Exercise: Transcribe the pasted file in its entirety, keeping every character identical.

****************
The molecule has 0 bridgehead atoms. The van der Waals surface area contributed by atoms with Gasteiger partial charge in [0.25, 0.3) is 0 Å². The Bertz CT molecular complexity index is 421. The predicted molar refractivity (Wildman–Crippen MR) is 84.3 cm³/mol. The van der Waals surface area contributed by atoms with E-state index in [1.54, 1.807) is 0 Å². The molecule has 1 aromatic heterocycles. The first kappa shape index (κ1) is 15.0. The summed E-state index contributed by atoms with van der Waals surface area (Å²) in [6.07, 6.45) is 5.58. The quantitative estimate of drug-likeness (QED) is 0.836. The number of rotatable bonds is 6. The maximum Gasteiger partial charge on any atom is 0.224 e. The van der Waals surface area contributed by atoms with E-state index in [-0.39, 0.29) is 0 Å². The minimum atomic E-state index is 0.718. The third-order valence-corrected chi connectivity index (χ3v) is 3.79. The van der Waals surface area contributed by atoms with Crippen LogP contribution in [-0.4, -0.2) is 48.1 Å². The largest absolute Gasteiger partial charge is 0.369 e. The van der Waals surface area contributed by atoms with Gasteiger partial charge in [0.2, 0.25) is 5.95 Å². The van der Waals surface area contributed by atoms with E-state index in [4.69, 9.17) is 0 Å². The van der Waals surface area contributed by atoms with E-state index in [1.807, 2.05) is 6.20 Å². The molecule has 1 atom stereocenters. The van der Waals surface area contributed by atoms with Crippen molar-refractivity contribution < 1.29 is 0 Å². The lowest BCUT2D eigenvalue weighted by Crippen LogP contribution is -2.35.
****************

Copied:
The molecule has 0 bridgehead atoms. The van der Waals surface area contributed by atoms with Gasteiger partial charge in [0.25, 0.3) is 0 Å². The Bertz CT molecular complexity index is 421. The predicted molar refractivity (Wildman–Crippen MR) is 84.3 cm³/mol. The van der Waals surface area contributed by atoms with E-state index in [1.54, 1.807) is 0 Å². The molecule has 1 aromatic heterocycles. The first kappa shape index (κ1) is 15.0. The summed E-state index contributed by atoms with van der Waals surface area (Å²) in [6.07, 6.45) is 5.58. The quantitative estimate of drug-likeness (QED) is 0.836. The number of rotatable bonds is 6. The maximum Gasteiger partial charge on any atom is 0.224 e. The van der Waals surface area contributed by atoms with E-state index in [-0.39, 0.29) is 0 Å². The minimum atomic E-state index is 0.718. The third-order valence-corrected chi connectivity index (χ3v) is 3.79. The van der Waals surface area contributed by atoms with Crippen LogP contribution in [-0.4, -0.2) is 48.1 Å². The largest absolute Gasteiger partial charge is 0.369 e. The van der Waals surface area contributed by atoms with Gasteiger partial charge in [0.2, 0.25) is 5.95 Å². The van der Waals surface area contributed by atoms with E-state index in [4.69, 9.17) is 0 Å². The van der Waals surface area contributed by atoms with E-state index in [1.807, 2.05) is 6.20 Å². The molecule has 1 atom stereocenters. The van der Waals surface area contributed by atoms with Crippen molar-refractivity contribution < 1.29 is 0 Å². The lowest BCUT2D eigenvalue weighted by Crippen LogP contribution is -2.35.